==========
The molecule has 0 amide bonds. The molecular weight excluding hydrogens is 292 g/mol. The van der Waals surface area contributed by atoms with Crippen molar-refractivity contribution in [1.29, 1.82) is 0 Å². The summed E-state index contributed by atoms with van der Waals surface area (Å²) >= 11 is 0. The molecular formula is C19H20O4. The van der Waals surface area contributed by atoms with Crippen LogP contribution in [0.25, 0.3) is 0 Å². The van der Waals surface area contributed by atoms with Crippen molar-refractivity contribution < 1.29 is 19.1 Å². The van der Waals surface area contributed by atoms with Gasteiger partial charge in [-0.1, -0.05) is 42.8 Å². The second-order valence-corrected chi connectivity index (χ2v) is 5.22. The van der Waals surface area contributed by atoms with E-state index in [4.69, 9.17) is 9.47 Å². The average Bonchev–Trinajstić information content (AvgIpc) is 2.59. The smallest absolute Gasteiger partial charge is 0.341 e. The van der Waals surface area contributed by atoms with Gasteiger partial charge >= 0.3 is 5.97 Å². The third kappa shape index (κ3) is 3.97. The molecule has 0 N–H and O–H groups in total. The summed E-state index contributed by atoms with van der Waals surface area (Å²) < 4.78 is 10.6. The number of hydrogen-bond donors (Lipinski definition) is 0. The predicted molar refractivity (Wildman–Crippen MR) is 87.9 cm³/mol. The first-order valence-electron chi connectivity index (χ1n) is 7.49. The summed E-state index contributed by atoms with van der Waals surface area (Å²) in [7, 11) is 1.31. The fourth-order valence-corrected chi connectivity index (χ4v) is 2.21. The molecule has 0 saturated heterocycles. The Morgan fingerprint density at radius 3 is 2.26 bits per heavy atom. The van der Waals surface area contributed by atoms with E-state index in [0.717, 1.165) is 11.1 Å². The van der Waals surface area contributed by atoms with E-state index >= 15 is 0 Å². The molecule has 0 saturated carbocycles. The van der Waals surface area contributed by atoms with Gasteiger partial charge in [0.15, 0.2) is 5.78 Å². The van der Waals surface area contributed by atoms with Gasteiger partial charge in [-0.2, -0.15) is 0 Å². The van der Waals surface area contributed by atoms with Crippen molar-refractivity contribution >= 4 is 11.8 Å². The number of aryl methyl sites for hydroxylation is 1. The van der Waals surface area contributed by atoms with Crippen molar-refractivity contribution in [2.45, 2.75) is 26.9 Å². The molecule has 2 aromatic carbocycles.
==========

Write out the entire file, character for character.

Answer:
The molecule has 0 amide bonds. The molecular weight excluding hydrogens is 292 g/mol. The van der Waals surface area contributed by atoms with Crippen molar-refractivity contribution in [1.29, 1.82) is 0 Å². The summed E-state index contributed by atoms with van der Waals surface area (Å²) >= 11 is 0. The molecular formula is C19H20O4. The van der Waals surface area contributed by atoms with Crippen LogP contribution in [0.25, 0.3) is 0 Å². The van der Waals surface area contributed by atoms with Crippen molar-refractivity contribution < 1.29 is 19.1 Å². The van der Waals surface area contributed by atoms with Gasteiger partial charge in [-0.1, -0.05) is 42.8 Å². The second-order valence-corrected chi connectivity index (χ2v) is 5.22. The van der Waals surface area contributed by atoms with E-state index in [4.69, 9.17) is 9.47 Å². The average Bonchev–Trinajstić information content (AvgIpc) is 2.59. The smallest absolute Gasteiger partial charge is 0.341 e. The van der Waals surface area contributed by atoms with Gasteiger partial charge >= 0.3 is 5.97 Å². The third kappa shape index (κ3) is 3.97. The molecule has 0 N–H and O–H groups in total. The summed E-state index contributed by atoms with van der Waals surface area (Å²) < 4.78 is 10.6. The number of hydrogen-bond donors (Lipinski definition) is 0. The predicted molar refractivity (Wildman–Crippen MR) is 87.9 cm³/mol. The first-order valence-electron chi connectivity index (χ1n) is 7.49. The summed E-state index contributed by atoms with van der Waals surface area (Å²) in [7, 11) is 1.31. The fourth-order valence-corrected chi connectivity index (χ4v) is 2.21. The molecule has 0 saturated heterocycles. The Morgan fingerprint density at radius 3 is 2.26 bits per heavy atom. The van der Waals surface area contributed by atoms with E-state index in [0.717, 1.165) is 11.1 Å². The van der Waals surface area contributed by atoms with E-state index >= 15 is 0 Å². The molecule has 0 saturated carbocycles. The van der Waals surface area contributed by atoms with Gasteiger partial charge in [0.15, 0.2) is 5.78 Å². The van der Waals surface area contributed by atoms with Gasteiger partial charge in [-0.2, -0.15) is 0 Å². The van der Waals surface area contributed by atoms with Crippen molar-refractivity contribution >= 4 is 11.8 Å². The number of aryl methyl sites for hydroxylation is 1. The van der Waals surface area contributed by atoms with Crippen molar-refractivity contribution in [2.45, 2.75) is 26.9 Å². The molecule has 2 aromatic carbocycles.